Acclaimed photographer Joyce Tenneson has likened her work to a visual diary, her images not so much about capturing a moment in time as they are an essence, some hidden quality of her subject revealed through the light of her lens.
And when I gaze at her photographs, I can’t help but be startled by them, drawn as much to their aesthetic beauty as I am to a penetrating honesty that speaks to her models’ trust in her presence and to Tenneson’s own ability to weave a tender intimacy from what could easily be an exercise in structure and aloof curiosity.
While the New York City-based photographer has often turned her lens toward men and children in her vast catalog of work, it is her portraits of women that first caught my attention: women of all shapes and sizes and ages, offered up to the viewer with a mix of ethereal luminosity and probing intensity. Having grown up in an environment of primarily women and on the grounds of a convent, Tenneson has always had a deep interest in the feminine. But her fascination has always been with what lies beneath the surface, when women are able to slip from the confines of daily living and routine, and let down the walls that have been masking a crushing sorrow or untold joy, a quiet longing or flowering gift.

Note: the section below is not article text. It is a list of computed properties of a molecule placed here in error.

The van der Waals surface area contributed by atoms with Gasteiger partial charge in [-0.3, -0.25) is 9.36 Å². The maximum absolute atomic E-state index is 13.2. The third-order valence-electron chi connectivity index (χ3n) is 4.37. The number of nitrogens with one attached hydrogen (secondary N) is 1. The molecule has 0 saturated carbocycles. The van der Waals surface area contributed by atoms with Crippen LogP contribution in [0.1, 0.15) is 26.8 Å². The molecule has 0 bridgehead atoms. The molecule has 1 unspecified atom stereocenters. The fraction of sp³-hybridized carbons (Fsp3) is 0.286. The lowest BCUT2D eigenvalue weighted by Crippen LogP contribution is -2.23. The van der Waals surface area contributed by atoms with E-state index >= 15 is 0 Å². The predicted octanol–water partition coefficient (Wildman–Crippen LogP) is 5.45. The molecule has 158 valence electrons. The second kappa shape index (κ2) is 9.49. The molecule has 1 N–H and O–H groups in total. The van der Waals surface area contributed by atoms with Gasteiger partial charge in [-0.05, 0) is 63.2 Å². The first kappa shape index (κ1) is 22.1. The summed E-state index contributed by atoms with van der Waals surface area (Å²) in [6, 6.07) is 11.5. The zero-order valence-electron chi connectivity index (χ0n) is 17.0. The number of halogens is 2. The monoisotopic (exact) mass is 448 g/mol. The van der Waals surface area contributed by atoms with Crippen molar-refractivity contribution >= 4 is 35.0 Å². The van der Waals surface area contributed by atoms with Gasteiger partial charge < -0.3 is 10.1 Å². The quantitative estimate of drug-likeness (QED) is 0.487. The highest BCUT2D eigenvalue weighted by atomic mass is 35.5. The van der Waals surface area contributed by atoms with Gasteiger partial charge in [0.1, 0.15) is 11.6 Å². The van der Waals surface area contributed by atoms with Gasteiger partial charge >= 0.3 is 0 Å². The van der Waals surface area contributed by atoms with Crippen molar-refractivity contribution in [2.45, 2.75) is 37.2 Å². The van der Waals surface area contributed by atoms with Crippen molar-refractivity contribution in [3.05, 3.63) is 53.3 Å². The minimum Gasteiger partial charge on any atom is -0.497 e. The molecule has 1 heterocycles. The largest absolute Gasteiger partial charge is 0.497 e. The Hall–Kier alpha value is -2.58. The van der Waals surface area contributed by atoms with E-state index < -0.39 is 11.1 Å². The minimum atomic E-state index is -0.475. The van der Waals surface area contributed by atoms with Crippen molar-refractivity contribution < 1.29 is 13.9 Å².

There is an element of the spiritual and the mystical in her works but so, too, the universal. For in looking at these women, emboldened to share of themselves in a deeper way, perhaps we, too, may seize the courage to reveal something more of ourselves. Or perhaps in the face of her “Wise Women” or “Light Warriors,” we may reclaim an aspect of our beauty, our power, find in her striking images a safe space for self-discovery and nurturing, her art the doorway to accepting the radiant mysteries and blessings of our femininity.
For me, Tenneson’s photographs celebrate both the human and the divine in each of us, while stirring that echo of the soul that says we are so much more than what our customary presence conveys.
- Naila Francis
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